Today..Mainly cloudy. 60 percent chance of showers. Wind becoming north 20 km/h. High 10.
Tonight..Mainly cloudy. 60 percent chance of evening showers. Wind north 20 km/h diminishing to light this evening. Low plus 1.
Normals for the period..Low 1. High 14.

Sunday April 28th, 2002
Last year on this date       Year 2000 on this date

It's sunny today. I decided to check out the feeding systems in the afternoon.  I got one 100% ready to go, but the other spun a motor bearing and I had quite a time getting it to work.  Even with the new breakers in the circuit, the motor seemed to have some serious problems arising from being stalled.  I couldn't determine if it was the motor or the solenoid and gave up around eight at night and decided to leave the problem for the morning.

From an Alberta beekeeper:

Opened your diary tonight and now it is smaller, everything is fitting in fine. Did you change anything?

Yup, I made some changes.  I didn't realize that anyone is still using 640X480 resolution, so I have now made certain that at least the current page works in this mode.  I trust everyone is using more than 16 colours.  Otherwise pictures look terrible. 

To change these setting in Windows, simply minimize all windows and right click on the desktop.  Select 'Properties', then the 'Settings' tab.  Assuming your computer is less than 6 years old, select 800X600 or 1024X768 (my favourite) by using the slider and then pick a deeper colour depth.  I use 32 bit depth, myself.  You'll likely have to restart the computer.

Regarding queens in Aussie packages, Walter mentioned a load that (an Alberta beekeeper) got that had to be requeened in haste with Hawaiians. Not sure if the queens were dead in the package or died shortly thereafter.

We also deferred Hawaiian queen shipments a bit. Usually start to reverse first of May, this year looking to start May 6, on a Monday. Our program is to reverse, mark the hive strengths as weak, medium and strong. Then we start splitting or shaking brood off the strong ones, the next round off the mediums, boosting the weak where necessary, although many weak are fine just the way they are.

We have not reversed for a few years now, but notice our broods are getting heavier all the time since we quit.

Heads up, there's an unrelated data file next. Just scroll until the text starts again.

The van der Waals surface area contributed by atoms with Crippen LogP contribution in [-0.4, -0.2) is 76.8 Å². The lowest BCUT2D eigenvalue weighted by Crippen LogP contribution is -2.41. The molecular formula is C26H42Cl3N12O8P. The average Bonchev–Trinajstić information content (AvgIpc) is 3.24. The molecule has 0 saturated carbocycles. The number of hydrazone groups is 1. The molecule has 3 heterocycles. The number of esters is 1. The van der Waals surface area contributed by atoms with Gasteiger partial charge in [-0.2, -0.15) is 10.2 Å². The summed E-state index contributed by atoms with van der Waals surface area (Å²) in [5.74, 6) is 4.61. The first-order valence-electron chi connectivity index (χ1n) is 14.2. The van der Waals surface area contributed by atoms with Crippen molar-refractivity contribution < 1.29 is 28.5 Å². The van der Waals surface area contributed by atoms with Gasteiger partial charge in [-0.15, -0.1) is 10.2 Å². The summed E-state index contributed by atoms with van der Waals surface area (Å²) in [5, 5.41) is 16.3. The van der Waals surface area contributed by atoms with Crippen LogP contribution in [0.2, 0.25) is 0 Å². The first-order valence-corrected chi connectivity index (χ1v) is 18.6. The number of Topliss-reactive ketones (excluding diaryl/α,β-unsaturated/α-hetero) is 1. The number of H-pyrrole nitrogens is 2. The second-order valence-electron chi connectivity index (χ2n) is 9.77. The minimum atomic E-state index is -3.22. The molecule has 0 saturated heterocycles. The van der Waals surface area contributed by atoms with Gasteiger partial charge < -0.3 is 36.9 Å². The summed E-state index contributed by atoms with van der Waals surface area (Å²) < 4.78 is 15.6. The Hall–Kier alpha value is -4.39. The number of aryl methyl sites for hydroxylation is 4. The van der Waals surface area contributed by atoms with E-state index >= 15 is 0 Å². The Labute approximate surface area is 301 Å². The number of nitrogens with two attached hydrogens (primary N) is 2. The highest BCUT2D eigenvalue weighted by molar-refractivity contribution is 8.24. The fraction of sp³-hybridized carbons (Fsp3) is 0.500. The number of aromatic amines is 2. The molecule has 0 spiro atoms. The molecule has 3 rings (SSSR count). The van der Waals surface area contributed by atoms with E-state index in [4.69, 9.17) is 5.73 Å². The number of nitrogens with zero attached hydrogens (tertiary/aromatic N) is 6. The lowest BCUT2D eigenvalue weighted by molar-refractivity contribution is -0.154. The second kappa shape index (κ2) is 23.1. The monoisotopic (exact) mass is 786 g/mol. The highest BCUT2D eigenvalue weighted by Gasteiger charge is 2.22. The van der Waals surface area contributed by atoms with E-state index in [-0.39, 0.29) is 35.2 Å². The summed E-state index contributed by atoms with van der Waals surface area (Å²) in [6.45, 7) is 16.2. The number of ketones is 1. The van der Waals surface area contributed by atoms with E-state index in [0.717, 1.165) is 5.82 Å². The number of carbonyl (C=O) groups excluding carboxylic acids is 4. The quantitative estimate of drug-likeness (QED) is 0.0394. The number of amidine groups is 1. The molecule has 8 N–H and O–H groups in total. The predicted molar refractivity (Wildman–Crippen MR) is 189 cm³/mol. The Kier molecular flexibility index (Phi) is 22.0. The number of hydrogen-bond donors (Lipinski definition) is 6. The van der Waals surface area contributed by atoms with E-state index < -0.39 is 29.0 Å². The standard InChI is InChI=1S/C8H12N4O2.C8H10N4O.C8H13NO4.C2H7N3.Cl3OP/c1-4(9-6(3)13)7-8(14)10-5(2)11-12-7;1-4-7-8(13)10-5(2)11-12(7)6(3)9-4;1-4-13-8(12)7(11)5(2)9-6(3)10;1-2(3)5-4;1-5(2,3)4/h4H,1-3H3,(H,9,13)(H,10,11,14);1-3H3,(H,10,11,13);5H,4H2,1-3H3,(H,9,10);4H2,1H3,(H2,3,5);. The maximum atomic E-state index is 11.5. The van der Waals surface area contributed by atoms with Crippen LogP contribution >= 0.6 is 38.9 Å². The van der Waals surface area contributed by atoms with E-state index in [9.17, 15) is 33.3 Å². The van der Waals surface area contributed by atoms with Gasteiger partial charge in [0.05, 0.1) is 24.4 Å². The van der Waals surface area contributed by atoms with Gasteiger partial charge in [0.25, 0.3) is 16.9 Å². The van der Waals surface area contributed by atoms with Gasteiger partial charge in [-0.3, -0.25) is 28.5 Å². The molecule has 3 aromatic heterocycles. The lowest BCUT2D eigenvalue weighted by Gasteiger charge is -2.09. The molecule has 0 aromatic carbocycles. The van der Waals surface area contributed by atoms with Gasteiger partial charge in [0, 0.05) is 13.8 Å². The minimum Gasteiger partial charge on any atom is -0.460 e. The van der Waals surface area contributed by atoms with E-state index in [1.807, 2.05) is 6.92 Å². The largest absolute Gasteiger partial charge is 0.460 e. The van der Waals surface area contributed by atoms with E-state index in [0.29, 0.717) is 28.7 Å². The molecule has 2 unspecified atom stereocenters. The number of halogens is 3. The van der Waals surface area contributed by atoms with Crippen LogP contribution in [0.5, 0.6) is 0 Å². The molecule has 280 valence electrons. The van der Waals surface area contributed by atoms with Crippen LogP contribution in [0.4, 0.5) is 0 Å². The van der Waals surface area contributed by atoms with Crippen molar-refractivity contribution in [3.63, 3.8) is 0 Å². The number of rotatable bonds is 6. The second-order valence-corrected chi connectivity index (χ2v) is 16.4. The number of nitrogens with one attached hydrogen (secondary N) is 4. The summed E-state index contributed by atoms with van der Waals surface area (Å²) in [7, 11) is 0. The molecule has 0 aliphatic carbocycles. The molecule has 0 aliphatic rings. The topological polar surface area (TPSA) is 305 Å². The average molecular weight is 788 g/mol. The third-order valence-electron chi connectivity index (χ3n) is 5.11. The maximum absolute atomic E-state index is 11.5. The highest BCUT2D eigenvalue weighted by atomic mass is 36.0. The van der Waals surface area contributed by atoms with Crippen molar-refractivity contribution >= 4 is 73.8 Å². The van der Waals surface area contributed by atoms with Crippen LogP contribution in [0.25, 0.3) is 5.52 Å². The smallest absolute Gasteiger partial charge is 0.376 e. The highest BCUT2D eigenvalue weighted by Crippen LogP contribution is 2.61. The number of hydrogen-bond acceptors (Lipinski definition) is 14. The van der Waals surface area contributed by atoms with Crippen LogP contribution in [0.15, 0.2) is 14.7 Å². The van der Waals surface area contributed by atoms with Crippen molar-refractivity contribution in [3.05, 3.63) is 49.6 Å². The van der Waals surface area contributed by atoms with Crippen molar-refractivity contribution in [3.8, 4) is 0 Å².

We used to just split the strong ones (bees on the floor and six bottom bars) in half anytime before May 21st, giving each half a second box underneath at the same time, and that worked very well. We'd consider leaving them in singles and adding a super for room, except that we still have patties on and an excluder would not fit properly.  Moreover, we will still have Apistan in some at that time.  (That will also be a nuisance and problem for the early part of our splitting, since we are still (now) putting Apistan into the yards that were badly snowed under).

We've been thinking of going without excluders on our doubles to maximize the honey in the supers, rather than having the broods packed, but are concerned that if we have a weak flow, that we will be sorting brood out of supers all season.  We'd also have to use BeeGo -- we've used abandonment for the past few years.  Maybe we'll just reverse.  Dunno.  Maybe the bees will tell me what to do when I get out there.

I gather you reverse in a separate round before you split, or do you split strong ones on the reversing round?

BTW, when exactly do you think the honey flow is in your area?  What would be the range of dates and the most normal time?  We're wondering how much we lose some years by splitting in the spring.

Last year started leaving the weak as singles, adding the brood chamber in late August, those just put on top, wintered OK - broods come from drone layers we are shutting down during blower round , mostly the 2nd chamber which has good honey and pollen.